I'm a bit confused as to what you want a "mandrel" for so that you can fit a 4 jaw chuck. If the Elf has a threaded nose on the spindle, what you need is a back-plate that you can machine to go on to that thread. Then you machine a suitable land or spigot on the back-plate for the 4 jaw chuck of your choice, and drill and tap for the bolts to secure the chuck to the back-plate. Again have a look on the lathes.co.uk website, fitting back-plates to spindles and chucks to back-plates is explained in simple terms and in detail there.

As to the socket being for a MT1 stub taper - no chance. If the small end of a normal MT1 won't enter the mouth of the socket a stub taper won't even begin to look at it as it's the "thin" end of the taper that is truncated to form the stub. Still think you might just have a MT0 to MT1 or some other adaptor stuck in there as a possibility. Is the lathe spindle hollow ie drilled through?

Keith

Michael Gilligan19/12/2013 04:31:58
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Posted by Keith Long on 18/12/2013 23:29:37:

As to the socket being for a MT1 stub taper - no chance. If the small end of a normal MT1 won't enter the mouth of the socket a stub taper won't even begin to look at it as it's the "thin" end of the taper that is truncated to form the stub.

.

I stand corrected.

MichaelG.

Ian S C19/12/2013 12:13:35
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7468 forum posts
230 photos

It could have a taper similar to the Super Adept, there is much discussion on this one, some say it is 0 MT, others say it's near to 0 Jacobs taper, just as the spindle thread seems different on some machines, mine is 3/8" BSF, on the box it has 3/4" with the 4 over- stamped with 8, while others say it's 5/8"BSF, or 1/2" BSF.

I made new centres, using hit and miss methods, and bearing blue. Sorry a bit OT, but similar problem. Ian S C

Malcolm Stubbs19/12/2013 14:41:02
7 forum posts

I only require a small chuck, so a chuck/arbour combination as supplied by companies like RDG Tools would have been the easiest solution. But it looks like I will have to go down the back plate route. As to turning centres I have not done that since I was an apprentice, but it is a possibility. The search will go on however.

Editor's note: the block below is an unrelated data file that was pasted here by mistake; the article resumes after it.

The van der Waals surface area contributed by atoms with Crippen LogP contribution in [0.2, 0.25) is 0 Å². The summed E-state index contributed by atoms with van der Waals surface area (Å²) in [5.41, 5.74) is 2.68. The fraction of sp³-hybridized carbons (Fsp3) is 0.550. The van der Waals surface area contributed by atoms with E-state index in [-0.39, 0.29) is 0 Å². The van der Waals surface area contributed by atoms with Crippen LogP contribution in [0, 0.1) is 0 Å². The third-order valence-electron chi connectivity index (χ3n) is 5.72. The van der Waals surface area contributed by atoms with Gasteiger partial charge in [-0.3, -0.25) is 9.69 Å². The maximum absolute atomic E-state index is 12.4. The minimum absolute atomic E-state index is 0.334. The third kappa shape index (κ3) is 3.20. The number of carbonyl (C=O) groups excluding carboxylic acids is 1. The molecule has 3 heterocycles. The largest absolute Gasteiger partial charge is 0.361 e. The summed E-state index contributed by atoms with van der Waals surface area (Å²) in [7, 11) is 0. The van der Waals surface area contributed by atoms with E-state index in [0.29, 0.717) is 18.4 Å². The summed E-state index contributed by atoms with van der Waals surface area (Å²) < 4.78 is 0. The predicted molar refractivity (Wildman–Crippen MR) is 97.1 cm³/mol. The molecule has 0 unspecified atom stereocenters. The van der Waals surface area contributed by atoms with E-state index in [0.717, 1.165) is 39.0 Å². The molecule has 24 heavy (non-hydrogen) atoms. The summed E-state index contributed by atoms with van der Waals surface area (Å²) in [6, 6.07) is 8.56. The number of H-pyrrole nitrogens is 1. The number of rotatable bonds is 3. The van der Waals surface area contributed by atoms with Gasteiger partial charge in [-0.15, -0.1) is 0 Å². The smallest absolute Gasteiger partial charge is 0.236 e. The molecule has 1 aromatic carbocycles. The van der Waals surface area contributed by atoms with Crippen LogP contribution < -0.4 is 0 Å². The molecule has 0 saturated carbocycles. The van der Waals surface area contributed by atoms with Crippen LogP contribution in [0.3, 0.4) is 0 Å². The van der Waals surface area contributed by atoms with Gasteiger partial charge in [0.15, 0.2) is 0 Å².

Malcolm

anthony bryant04/01/2014 12:07:02
5 forum posts

I have a Rollo ELF (hand crank, flat bed )the nose thread is 5/8 BSF .I think the taper is a Brown & sharp 1 or 2 . Sadly the lathe came without a chuck. Has anyone got a manual for the Elf.

Stub Mandrel04/01/2014 19:21:03
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4315 forum posts
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Hi Malcolm, Anthony,

Welcome to the forums! I tried to find out more about the Rollo Elf from Lathes.co.uk but the site keeps asking me for a username and password!

Most odd... still it looks a neat wee lathe.

Neil

Michael Gilligan04/01/2014 23:35:58
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20289 forum posts
1064 photos

Neil,

You should be able to get to the home page ... where you will find this explanatory message:

  • Site temporally unavailable due to technical problems being suffered byFasthosts.co.uk the hosting company. It is hoped that it will be back up later today. However if you need to order manuals or parts, etc.store.lathes.co.uk is on a different server and working

MichaelG.

Russ B10/03/2014 09:09:51
615 forum posts
26 photos

I'll quickly correct myself for the benefit of others who may dig this up in the future.

The tailstock is MT1, I went to put the centre in the nose.... no chance, it's tiny - whoops!

Sorry for the bad advice Malcolm!

I'll try to gauge exactly what it might be the next time I have a need for it - One sold on ebay for £125 odd recently with a cracked bearing housing and what looks like a complete box of original accessories - I might try and get in touch with the winner and see if they can help out

- maybe they can sell me a faceplate too, if they're breaking it, as mines gone AWOL......

cheeky

Edited By Russ B on 10/03/2014 09:13:01

Neil Wyatt10/03/2014 21:53:19
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19076 forum posts
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Well, I finally got to view the pages on Lathes.co.uk - actually I have seen one of these in an old advert.

I remember endlessly adjusting those Sturmey Archer links to get reliable gear changing on many a bicycle!

I like the two arrangements of the single speed gear - gear up with a motor, down for hand cranking but use the same two gears! The hand cranked version must have been deathly slow to use!

Neil